Magazine article Management Today

Rebuilding Management's Good Name

Magazine article Management Today

Rebuilding Management's Good Name

Article excerpt

In recent years, leadership has been overvalued at the expense of management.

But, as business experts increasingly realise that competitive advantage comes from your people not your leaders, it's time to give the more collegiate skills of managers their due, reports Andrew Saunders.

Whatever happened to the noble calling of manager? These days, it seems everybody from the post room to the boardroom aspires to be a 'leader' instead and they're in a powerful hurry to boot. Who wants to go through all the tedious process-heavy grind and intractable problem-solving challenges that the traditional decade spent learning the ropes at the coalface of management brings with it?

This is the age of instant gratification. Career goals - and the associated financial rewards - which might once have taken 20 years to achieve are now expected to come along in five. If you want to be a leader, be a leader. Why bother with all the management hoopla, when the world is full of books, coaches and career seminars to help you acquire the patina of authority and experience without having to put in any of the hard graft?

That, according to the Jeremiahs, is what is wrong today. An obsession with the L word has produced a generation of execs who are superficially impressive and put on a good show, but who lack core strength and resilience and have presided over organisations fatally overled and undermanaged - witness Lehman Brothers under Dick Fuld or RBS under Sir Fred Goodwin. Time, some would say, to restore the rightful place of management in the organisational pecking order.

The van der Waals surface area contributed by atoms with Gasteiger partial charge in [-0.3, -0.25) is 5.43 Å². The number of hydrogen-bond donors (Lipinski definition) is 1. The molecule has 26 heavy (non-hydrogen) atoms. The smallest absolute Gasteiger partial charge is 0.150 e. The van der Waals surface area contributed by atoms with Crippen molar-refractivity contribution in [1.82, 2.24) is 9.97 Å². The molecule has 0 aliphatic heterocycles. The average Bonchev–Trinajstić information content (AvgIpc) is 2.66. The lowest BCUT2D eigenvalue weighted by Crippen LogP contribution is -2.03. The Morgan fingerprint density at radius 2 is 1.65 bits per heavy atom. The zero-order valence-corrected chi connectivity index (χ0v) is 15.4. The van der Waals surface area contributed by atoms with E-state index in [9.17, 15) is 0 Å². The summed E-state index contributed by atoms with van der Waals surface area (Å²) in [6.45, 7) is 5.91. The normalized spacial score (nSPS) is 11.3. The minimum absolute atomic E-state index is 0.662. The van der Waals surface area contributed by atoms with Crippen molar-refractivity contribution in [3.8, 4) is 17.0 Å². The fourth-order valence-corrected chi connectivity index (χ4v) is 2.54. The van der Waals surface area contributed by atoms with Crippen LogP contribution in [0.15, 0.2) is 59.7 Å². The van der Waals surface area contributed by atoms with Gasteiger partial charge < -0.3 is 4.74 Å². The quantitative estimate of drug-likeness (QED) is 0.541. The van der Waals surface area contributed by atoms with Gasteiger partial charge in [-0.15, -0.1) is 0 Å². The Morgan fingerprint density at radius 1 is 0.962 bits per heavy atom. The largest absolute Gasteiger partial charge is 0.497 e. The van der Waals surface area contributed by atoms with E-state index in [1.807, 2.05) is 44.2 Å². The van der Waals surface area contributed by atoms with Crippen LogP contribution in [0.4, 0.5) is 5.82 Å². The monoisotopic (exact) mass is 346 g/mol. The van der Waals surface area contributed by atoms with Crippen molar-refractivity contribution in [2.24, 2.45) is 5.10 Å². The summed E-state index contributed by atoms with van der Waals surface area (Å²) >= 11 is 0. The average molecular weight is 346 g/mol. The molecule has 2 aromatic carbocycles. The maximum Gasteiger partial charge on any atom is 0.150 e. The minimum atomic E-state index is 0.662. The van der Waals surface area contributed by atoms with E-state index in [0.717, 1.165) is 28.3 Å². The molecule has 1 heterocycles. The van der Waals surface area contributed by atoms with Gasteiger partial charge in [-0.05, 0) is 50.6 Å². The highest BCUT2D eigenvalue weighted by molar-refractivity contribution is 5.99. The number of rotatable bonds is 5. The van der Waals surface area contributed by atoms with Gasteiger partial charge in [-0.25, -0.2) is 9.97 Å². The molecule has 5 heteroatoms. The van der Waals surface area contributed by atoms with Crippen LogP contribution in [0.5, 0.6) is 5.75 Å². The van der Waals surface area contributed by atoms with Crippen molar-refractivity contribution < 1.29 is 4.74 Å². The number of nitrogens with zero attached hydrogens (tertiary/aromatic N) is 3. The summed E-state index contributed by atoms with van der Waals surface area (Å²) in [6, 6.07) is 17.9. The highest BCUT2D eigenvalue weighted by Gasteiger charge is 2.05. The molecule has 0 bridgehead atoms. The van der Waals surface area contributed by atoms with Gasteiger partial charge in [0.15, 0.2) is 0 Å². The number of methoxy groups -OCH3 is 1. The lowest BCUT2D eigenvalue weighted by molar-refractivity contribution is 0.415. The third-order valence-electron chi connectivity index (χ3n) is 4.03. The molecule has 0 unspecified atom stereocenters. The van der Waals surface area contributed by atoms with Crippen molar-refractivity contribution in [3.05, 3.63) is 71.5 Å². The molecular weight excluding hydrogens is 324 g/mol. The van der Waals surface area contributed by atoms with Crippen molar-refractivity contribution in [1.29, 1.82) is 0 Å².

Hold on a minute. Surely there's nothing wrong with a bit of drive and ambition? That's progress after all. Has the reputation of management taken such a shoeing and, if so, what can be done to restore its good name? How is the nature of management changing and what will the manager of the future look like? And, in the friction-free world of the knowledge economy, where creativity and innovation are at least as important as the mastery of process and economies of scale, does management even matter that much any more?

The problem, says Henry Mintzberg, Cleghorn professor of management studies at McGill University and founder of, lies not with leadership or management but with the arbitrary line drawn between them. 'The problem comes when we separate management and leadership; they are part of the same whole. Splitting them disparages managers and detaches leaders.'

That's counter to the prevailing wisdom of the past 15 years, with leadership getting all the glory and interest, while the less glamorous discipline of management has been left to languish. Mintzberg's new book, called simply Managing (FT/Prentice Hall), is his latest effort to redress the balance. The product of his 40-year career as a kind of organisational anthropologist, it is full of insight based on the experiences of managers and was recently named management book of the year.

In Mintzberg's view, leadership is a subset of management rather than the other way around: they are joined at the hip and cannot be studied or performed in isolation. You can't lead without managing, in other words, or manage without leading - it's all a question of balance and context. 'Managers who don't lead are uninspiring and ineffective Leaders who don't manage become detached and do not know what is going on.'

So, at one end of the management-leadership continuum, a CEO might need to do a lot of leading and only a little managing, while at the other a newly promoted team leader will do lots of managing and only a little leading. But they must be able to do both, and be ready to flex the proportions in response to internal and external circumstances. 'You can't build something without both creative leadership and lots of problem-solving.'

You don't have to look far for evidence that events sometimes call for more management and sometimes for more leadership, and that failure to recognise the difference can be costly. …

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